threat that she says is caused by the myopia of those who aren’t directly
affected by the program.

"I get the feeling a lot of the people who do not receive
direct benefits from these programs think they are unnecessary and think it
wouldn’t be a bad idea to cut them drastically in times were money is tight,"
she says.

Without the support of Medicaid for reproductive health
services, "some people would probably resort to methods that are free, but are
not as effective, like pulling out," Shalyn says. "Unwanted pregnancies and
welfare rates would go up. The people who get help from these programs can’t
pay for their own medical care, [so] how are they supposed to pay for prenatal
care and an unplanned child?"

While Medicaid has a broader health focus, Title X of the
Public Health Service Act stands out as the only federal program exclusively
dedicated to family planning. Fifteen percent of all public funding for family planning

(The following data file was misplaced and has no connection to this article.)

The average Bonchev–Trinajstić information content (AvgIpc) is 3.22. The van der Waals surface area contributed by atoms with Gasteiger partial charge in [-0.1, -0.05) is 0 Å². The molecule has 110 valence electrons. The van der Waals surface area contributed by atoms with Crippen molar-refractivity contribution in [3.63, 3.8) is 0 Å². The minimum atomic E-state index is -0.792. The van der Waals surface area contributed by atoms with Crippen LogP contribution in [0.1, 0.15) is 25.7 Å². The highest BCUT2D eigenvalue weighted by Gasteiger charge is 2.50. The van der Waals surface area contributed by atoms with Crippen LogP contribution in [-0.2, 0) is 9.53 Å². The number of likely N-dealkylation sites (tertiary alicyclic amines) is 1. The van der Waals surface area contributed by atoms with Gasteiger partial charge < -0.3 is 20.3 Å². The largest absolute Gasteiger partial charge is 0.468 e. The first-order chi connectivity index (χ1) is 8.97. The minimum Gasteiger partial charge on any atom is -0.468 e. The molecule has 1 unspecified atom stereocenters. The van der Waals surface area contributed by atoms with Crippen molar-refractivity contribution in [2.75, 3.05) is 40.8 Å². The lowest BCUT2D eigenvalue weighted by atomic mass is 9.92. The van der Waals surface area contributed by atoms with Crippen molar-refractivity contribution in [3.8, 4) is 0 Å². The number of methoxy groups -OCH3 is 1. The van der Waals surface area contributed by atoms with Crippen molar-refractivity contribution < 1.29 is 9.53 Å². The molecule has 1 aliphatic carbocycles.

comes from Title X, which, in FY 2001, translated into $189 million. According
to the Guttmacher Institute, Title X serves men and women "who do not meet the
narrow eligibility requirements for coverage under Medicaid, and sets standards
for the provision of family planning services, ensuring that care is voluntary,
confidential and available on a sliding-fee scale or free for the poorest of
the poor."
Funding for Title X is 61% lower today than it was in 1980, when inflation is taken into account, says Guttmacher. An annual Congressional appropriation provides the core funding for
Title X programs. This appropriation, plus Medicaid reimbursements and
other Federal sources account for more than half of Title X-funded
clinics’ operational funds.

Each dollar invested in Title X family planning saves $3.80 in Medicaid costs for pregnancy-related health care, including care of
newborns.

Without publicly funded birth control and services, Lauren
sees a daunting future for her community, where "young and older adults alike
wouldn’t be able to afford contraception … I think pregnancy and STI rates would
shoot through the roof. … There’s no way in hell many women will be willing to
be prodded in stirrups when they’ll have to pay an arm and a leg for it, then
be sent home with a $420+ prescription for a year of birth control pills."

The threat of that future, though, is uncomfortably present.
The last time Lauren went to her clinic, the place was plastered in fliers that
urged visitors to write letters to their lawmakers, asking them not to cut